The governing Scottish National Party plans to publish the so-called Referendum Bill around Burns Night on 25 January, aiming for a poll on independence for Scotland in Nov 2010. In the draft referendum bill, Scots would be asked to state whether or not they agreed that the Scottish Government should negotiate a settlement with the government of the United Kingdom so that Scotland becomes an independent state. The other parties say, "Not so fast!," and accuse the SNP of cheating.
Scotland's First Minister, Alex Salmond, has been accused of trying to rig his planned independence referendum after announcing that 16 and 17-year-olds should be allowed to participate. Salmond argued the 125,000 extra teenagers should be allowed a vote because they have the largest vested interest in Scotland's constitutional future. Opinion polls have shown younger voters are more sympathetic to separation, prompting Scotland's other main parties -- Labour, the Liberal Democrats and Conservatives -- to claim that the First Minister is again trying to manipulate the voting system to achieve separation. The three have vowed to unite to vote down the bill in parliament, but, according to Britain's Telegraph newspaper, the structure and wording of the proposed legislation could see it through. Should Scotland vote for secession, the "United Kingdom" could describe just England: Separatist sentiment is also alive and well in Wales. Sep/09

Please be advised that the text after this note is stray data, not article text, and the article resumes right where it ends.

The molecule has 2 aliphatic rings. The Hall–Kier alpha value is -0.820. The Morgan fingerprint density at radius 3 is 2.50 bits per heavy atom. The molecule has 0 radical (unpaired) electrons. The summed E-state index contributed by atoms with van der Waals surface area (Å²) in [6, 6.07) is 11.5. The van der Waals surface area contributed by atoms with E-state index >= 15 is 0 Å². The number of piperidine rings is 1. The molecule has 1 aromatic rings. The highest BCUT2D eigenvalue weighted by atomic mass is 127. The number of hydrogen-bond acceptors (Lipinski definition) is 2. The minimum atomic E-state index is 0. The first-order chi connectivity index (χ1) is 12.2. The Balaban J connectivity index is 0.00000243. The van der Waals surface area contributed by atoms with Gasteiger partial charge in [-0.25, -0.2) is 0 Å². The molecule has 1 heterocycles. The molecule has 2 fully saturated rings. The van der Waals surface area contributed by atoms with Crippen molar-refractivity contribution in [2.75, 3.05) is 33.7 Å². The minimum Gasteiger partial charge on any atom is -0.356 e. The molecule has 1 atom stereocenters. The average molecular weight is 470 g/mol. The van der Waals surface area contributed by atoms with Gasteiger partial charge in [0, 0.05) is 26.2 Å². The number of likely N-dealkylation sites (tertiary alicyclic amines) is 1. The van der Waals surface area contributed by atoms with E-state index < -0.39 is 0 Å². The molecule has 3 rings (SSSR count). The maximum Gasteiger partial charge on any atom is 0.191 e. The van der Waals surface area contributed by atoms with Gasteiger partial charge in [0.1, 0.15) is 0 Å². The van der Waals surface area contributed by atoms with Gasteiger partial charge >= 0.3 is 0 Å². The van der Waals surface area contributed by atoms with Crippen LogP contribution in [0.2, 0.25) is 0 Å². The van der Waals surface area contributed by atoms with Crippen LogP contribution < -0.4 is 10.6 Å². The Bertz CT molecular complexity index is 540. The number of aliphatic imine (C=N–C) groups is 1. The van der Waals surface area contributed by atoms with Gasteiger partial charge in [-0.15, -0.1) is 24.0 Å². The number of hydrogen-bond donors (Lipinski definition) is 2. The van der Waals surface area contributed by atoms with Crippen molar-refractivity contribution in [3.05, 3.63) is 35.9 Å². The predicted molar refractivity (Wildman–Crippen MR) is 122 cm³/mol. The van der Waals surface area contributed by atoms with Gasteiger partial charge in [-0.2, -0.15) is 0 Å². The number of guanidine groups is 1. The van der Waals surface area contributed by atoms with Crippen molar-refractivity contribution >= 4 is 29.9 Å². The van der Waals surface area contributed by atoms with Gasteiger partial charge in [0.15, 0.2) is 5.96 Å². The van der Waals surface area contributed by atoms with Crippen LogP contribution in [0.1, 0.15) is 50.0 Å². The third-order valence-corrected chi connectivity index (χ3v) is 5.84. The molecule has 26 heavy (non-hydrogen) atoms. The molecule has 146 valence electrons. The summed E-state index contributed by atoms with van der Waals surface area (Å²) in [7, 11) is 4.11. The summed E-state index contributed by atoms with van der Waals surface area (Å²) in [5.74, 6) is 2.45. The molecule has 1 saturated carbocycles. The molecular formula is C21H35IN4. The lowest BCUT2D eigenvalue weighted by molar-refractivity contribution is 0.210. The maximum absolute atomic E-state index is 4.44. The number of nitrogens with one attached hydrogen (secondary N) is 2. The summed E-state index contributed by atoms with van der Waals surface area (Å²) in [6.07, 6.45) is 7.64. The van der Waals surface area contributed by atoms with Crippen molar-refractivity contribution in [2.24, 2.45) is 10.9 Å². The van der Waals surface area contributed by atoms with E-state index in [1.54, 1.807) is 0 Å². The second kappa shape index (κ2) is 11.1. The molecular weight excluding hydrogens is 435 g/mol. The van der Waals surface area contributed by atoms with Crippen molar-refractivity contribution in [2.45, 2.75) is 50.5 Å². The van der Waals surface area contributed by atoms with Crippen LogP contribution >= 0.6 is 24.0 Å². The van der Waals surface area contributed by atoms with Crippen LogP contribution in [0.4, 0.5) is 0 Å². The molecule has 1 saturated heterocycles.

Date written/update: 2010-01-25